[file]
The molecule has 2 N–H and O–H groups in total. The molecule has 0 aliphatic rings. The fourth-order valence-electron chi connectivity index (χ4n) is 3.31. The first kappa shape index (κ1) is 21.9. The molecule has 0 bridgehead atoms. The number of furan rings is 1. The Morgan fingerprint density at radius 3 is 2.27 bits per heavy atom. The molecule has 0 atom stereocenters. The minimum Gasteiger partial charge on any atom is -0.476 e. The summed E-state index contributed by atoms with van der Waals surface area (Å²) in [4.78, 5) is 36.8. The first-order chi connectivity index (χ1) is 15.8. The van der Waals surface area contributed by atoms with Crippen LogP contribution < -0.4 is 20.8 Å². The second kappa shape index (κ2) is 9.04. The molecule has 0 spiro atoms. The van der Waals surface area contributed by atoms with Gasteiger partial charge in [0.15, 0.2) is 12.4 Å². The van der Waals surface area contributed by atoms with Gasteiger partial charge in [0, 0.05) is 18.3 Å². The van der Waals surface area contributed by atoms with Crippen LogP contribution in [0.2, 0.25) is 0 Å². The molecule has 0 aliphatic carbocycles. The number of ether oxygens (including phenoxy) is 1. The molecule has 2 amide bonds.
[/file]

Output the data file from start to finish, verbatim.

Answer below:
The molecule has 2 N–H and O–H groups in total. The molecule has 0 aliphatic rings. The fourth-order valence-electron chi connectivity index (χ4n) is 3.31. The first kappa shape index (κ1) is 21.9. The molecule has 0 bridgehead atoms. The number of furan rings is 1. The Morgan fingerprint density at radius 3 is 2.27 bits per heavy atom. The molecule has 0 atom stereocenters. The minimum Gasteiger partial charge on any atom is -0.476 e. The summed E-state index contributed by atoms with van der Waals surface area (Å²) in [4.78, 5) is 36.8. The first-order chi connectivity index (χ1) is 15.8. The van der Waals surface area contributed by atoms with Crippen LogP contribution < -0.4 is 20.8 Å². The second kappa shape index (κ2) is 9.04. The molecule has 0 spiro atoms. The van der Waals surface area contributed by atoms with Gasteiger partial charge in [0.15, 0.2) is 12.4 Å². The van der Waals surface area contributed by atoms with Gasteiger partial charge in [0, 0.05) is 18.3 Å². The van der Waals surface area contributed by atoms with Crippen LogP contribution in [0.2, 0.25) is 0 Å². The molecule has 0 aliphatic carbocycles. The number of ether oxygens (including phenoxy) is 1. The molecule has 2 amide bonds.